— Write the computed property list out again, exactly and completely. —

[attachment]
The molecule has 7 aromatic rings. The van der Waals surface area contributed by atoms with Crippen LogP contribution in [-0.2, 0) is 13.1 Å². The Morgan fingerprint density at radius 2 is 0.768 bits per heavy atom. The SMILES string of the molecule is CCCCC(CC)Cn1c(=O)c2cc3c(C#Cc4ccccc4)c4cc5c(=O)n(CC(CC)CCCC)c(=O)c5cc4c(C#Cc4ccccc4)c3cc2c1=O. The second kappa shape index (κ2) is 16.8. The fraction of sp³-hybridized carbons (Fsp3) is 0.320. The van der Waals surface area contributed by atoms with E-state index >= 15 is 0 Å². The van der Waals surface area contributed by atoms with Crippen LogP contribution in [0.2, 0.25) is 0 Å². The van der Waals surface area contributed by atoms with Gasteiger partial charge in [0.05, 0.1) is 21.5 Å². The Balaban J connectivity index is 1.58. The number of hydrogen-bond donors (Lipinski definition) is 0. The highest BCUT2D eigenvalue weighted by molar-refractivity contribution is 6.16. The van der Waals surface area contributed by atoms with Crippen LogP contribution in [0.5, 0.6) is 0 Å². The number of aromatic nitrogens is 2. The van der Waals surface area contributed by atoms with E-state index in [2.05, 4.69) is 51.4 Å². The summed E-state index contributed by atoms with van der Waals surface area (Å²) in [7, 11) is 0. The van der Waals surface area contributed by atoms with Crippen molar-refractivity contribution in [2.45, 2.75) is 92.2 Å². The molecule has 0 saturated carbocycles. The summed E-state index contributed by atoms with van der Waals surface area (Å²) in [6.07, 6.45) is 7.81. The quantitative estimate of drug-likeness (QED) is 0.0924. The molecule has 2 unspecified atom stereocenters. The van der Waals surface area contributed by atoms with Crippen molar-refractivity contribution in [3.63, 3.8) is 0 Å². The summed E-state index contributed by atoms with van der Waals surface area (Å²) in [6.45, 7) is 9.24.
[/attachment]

The molecule has 7 aromatic rings. The van der Waals surface area contributed by atoms with Crippen LogP contribution in [-0.2, 0) is 13.1 Å². The Morgan fingerprint density at radius 2 is 0.768 bits per heavy atom. The SMILES string of the molecule is CCCCC(CC)Cn1c(=O)c2cc3c(C#Cc4ccccc4)c4cc5c(=O)n(CC(CC)CCCC)c(=O)c5cc4c(C#Cc4ccccc4)c3cc2c1=O. The second kappa shape index (κ2) is 16.8. The fraction of sp³-hybridized carbons (Fsp3) is 0.320. The van der Waals surface area contributed by atoms with E-state index >= 15 is 0 Å². The van der Waals surface area contributed by atoms with Crippen LogP contribution in [0.2, 0.25) is 0 Å². The van der Waals surface area contributed by atoms with Gasteiger partial charge in [0.05, 0.1) is 21.5 Å². The Balaban J connectivity index is 1.58. The number of hydrogen-bond donors (Lipinski definition) is 0. The highest BCUT2D eigenvalue weighted by molar-refractivity contribution is 6.16. The van der Waals surface area contributed by atoms with Crippen LogP contribution in [0.5, 0.6) is 0 Å². The number of aromatic nitrogens is 2. The van der Waals surface area contributed by atoms with E-state index in [2.05, 4.69) is 51.4 Å². The summed E-state index contributed by atoms with van der Waals surface area (Å²) in [7, 11) is 0. The van der Waals surface area contributed by atoms with Crippen molar-refractivity contribution in [2.45, 2.75) is 92.2 Å². The molecule has 0 saturated carbocycles. The summed E-state index contributed by atoms with van der Waals surface area (Å²) in [6.07, 6.45) is 7.81. The quantitative estimate of drug-likeness (QED) is 0.0924. The molecule has 2 unspecified atom stereocenters. The van der Waals surface area contributed by atoms with Crippen molar-refractivity contribution in [3.63, 3.8) is 0 Å². The summed E-state index contributed by atoms with van der Waals surface area (Å²) in [6.45, 7) is 9.24.